Bats of Yolo Causeway in Davis, California

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"Batnadoes" form at dusk.

The first Yolo Causeway was built a hundred years ago to take motorists across the marshy flatlands of the Yolo Bypass. In the 1970s, another species joined commuters in making use of the elevated roadway: bats. 

Every summer, roughly a quarter-million migrating Mexican free-tailed bats nestle between the Yolo Causeway's expansion joints. Kept warm by the concrete overhead, they give birth to baby bats between flights where they feast on insects above the bypass.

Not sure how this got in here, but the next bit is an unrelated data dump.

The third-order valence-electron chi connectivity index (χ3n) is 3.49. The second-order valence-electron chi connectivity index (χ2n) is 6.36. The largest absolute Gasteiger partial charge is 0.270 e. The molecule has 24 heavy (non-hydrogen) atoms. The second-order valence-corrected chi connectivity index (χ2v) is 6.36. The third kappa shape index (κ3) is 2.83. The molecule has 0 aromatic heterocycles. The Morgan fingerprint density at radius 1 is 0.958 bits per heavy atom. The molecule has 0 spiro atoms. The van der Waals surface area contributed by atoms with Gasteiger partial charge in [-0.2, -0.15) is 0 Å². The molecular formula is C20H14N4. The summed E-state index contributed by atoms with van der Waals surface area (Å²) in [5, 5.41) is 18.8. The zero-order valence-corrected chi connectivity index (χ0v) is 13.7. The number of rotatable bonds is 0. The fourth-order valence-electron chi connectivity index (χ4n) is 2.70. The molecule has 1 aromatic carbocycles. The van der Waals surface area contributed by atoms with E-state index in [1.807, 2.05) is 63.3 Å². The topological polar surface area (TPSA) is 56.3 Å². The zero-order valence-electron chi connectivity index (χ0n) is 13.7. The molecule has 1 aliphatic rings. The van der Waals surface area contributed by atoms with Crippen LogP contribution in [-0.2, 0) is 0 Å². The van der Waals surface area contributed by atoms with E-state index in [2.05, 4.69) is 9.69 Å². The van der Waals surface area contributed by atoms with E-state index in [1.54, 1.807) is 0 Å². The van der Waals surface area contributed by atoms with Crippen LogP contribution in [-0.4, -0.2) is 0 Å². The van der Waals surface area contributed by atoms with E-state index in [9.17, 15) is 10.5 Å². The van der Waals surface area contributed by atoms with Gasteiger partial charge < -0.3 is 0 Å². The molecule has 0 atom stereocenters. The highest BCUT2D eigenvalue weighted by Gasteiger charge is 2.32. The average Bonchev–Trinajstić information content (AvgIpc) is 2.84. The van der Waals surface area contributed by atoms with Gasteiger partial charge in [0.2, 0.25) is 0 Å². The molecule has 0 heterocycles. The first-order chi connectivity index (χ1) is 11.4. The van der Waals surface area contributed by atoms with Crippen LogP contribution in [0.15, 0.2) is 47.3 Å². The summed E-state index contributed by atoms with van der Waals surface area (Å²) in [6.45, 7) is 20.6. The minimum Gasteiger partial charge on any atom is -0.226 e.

The nightly flights are a spectacle that draw Californians looking to enjoy the show. Sometimes called "batnadoes," long ribbons of bats leave the causeway at dusk every night, even flying miles up into the air to chase their prey.

The bats have ample food to choose from and are fairly well protected. The air above the wet, marshy landscape—which is said to be of one of the largest wetlands restoration projects in the American west—is thick with bugs.